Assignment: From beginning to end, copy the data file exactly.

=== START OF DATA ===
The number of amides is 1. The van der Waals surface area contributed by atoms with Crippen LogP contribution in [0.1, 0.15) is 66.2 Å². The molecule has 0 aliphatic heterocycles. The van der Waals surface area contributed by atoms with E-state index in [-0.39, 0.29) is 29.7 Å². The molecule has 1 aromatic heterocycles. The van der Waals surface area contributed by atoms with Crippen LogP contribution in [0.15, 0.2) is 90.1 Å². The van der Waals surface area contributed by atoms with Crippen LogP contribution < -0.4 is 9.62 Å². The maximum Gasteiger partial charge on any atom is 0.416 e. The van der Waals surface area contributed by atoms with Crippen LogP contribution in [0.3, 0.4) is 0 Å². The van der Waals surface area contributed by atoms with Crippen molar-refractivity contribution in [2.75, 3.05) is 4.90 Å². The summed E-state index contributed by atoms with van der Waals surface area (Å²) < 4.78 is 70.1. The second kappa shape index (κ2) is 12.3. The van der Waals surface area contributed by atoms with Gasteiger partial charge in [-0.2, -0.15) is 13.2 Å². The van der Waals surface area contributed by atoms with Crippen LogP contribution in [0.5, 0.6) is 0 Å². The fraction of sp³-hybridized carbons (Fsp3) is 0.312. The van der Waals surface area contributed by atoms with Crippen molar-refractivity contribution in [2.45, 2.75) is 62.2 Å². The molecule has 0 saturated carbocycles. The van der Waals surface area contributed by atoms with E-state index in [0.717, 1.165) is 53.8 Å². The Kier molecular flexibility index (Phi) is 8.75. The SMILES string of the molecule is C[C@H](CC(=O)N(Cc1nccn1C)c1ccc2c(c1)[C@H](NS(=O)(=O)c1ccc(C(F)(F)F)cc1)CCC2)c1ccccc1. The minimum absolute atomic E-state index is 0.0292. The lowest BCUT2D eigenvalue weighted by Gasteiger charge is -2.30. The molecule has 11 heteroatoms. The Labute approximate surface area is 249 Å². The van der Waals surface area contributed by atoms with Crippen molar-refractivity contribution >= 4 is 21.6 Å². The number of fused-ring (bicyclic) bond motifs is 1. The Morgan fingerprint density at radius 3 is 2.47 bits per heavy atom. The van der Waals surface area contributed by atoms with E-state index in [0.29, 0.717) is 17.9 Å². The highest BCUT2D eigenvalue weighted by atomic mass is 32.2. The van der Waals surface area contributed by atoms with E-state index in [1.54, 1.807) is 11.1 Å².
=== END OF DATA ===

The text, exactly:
The number of amides is 1. The van der Waals surface area contributed by atoms with Crippen LogP contribution in [0.1, 0.15) is 66.2 Å². The molecule has 0 aliphatic heterocycles. The van der Waals surface area contributed by atoms with E-state index in [-0.39, 0.29) is 29.7 Å². The molecule has 1 aromatic heterocycles. The van der Waals surface area contributed by atoms with Crippen LogP contribution in [0.15, 0.2) is 90.1 Å². The van der Waals surface area contributed by atoms with Crippen LogP contribution < -0.4 is 9.62 Å². The maximum Gasteiger partial charge on any atom is 0.416 e. The van der Waals surface area contributed by atoms with Crippen LogP contribution in [0.3, 0.4) is 0 Å². The van der Waals surface area contributed by atoms with Crippen molar-refractivity contribution in [2.75, 3.05) is 4.90 Å². The summed E-state index contributed by atoms with van der Waals surface area (Å²) < 4.78 is 70.1. The second kappa shape index (κ2) is 12.3. The van der Waals surface area contributed by atoms with Gasteiger partial charge in [-0.2, -0.15) is 13.2 Å². The van der Waals surface area contributed by atoms with Crippen LogP contribution in [0.5, 0.6) is 0 Å². The fraction of sp³-hybridized carbons (Fsp3) is 0.312. The van der Waals surface area contributed by atoms with Crippen molar-refractivity contribution in [2.45, 2.75) is 62.2 Å². The molecule has 0 saturated carbocycles. The van der Waals surface area contributed by atoms with E-state index in [0.717, 1.165) is 53.8 Å². The Kier molecular flexibility index (Phi) is 8.75. The SMILES string of the molecule is C[C@H](CC(=O)N(Cc1nccn1C)c1ccc2c(c1)[C@H](NS(=O)(=O)c1ccc(C(F)(F)F)cc1)CCC2)c1ccccc1. The minimum absolute atomic E-state index is 0.0292. The lowest BCUT2D eigenvalue weighted by Gasteiger charge is -2.30. The molecule has 11 heteroatoms. The Labute approximate surface area is 249 Å². The van der Waals surface area contributed by atoms with Crippen molar-refractivity contribution >= 4 is 21.6 Å². The number of fused-ring (bicyclic) bond motifs is 1. The Morgan fingerprint density at radius 3 is 2.47 bits per heavy atom. The van der Waals surface area contributed by atoms with E-state index in [0.29, 0.717) is 17.9 Å². The highest BCUT2D eigenvalue weighted by atomic mass is 32.2. The van der Waals surface area contributed by atoms with E-state index in [1.54, 1.807) is 11.1 Å².